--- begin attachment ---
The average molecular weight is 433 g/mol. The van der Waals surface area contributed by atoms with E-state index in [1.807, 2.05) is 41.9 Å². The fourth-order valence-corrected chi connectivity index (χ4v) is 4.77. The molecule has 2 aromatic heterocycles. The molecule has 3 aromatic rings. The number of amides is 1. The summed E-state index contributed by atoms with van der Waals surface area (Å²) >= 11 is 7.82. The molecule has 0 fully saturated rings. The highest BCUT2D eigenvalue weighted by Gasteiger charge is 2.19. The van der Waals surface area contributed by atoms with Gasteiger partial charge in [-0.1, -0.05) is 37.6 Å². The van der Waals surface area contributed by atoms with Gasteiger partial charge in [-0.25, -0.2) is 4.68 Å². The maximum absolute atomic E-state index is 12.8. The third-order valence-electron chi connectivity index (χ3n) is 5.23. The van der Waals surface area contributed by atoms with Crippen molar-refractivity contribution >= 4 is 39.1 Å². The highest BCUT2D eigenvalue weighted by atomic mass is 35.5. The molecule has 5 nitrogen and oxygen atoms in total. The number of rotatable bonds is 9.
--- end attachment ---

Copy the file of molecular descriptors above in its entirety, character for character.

The average molecular weight is 433 g/mol. The van der Waals surface area contributed by atoms with E-state index in [1.807, 2.05) is 41.9 Å². The fourth-order valence-corrected chi connectivity index (χ4v) is 4.77. The molecule has 2 aromatic heterocycles. The molecule has 3 aromatic rings. The number of amides is 1. The summed E-state index contributed by atoms with van der Waals surface area (Å²) >= 11 is 7.82. The molecule has 0 fully saturated rings. The highest BCUT2D eigenvalue weighted by Gasteiger charge is 2.19. The van der Waals surface area contributed by atoms with Gasteiger partial charge in [-0.1, -0.05) is 37.6 Å². The van der Waals surface area contributed by atoms with Gasteiger partial charge in [-0.25, -0.2) is 4.68 Å². The maximum absolute atomic E-state index is 12.8. The third-order valence-electron chi connectivity index (χ3n) is 5.23. The van der Waals surface area contributed by atoms with Crippen molar-refractivity contribution >= 4 is 39.1 Å². The highest BCUT2D eigenvalue weighted by atomic mass is 35.5. The molecule has 5 nitrogen and oxygen atoms in total. The number of rotatable bonds is 9.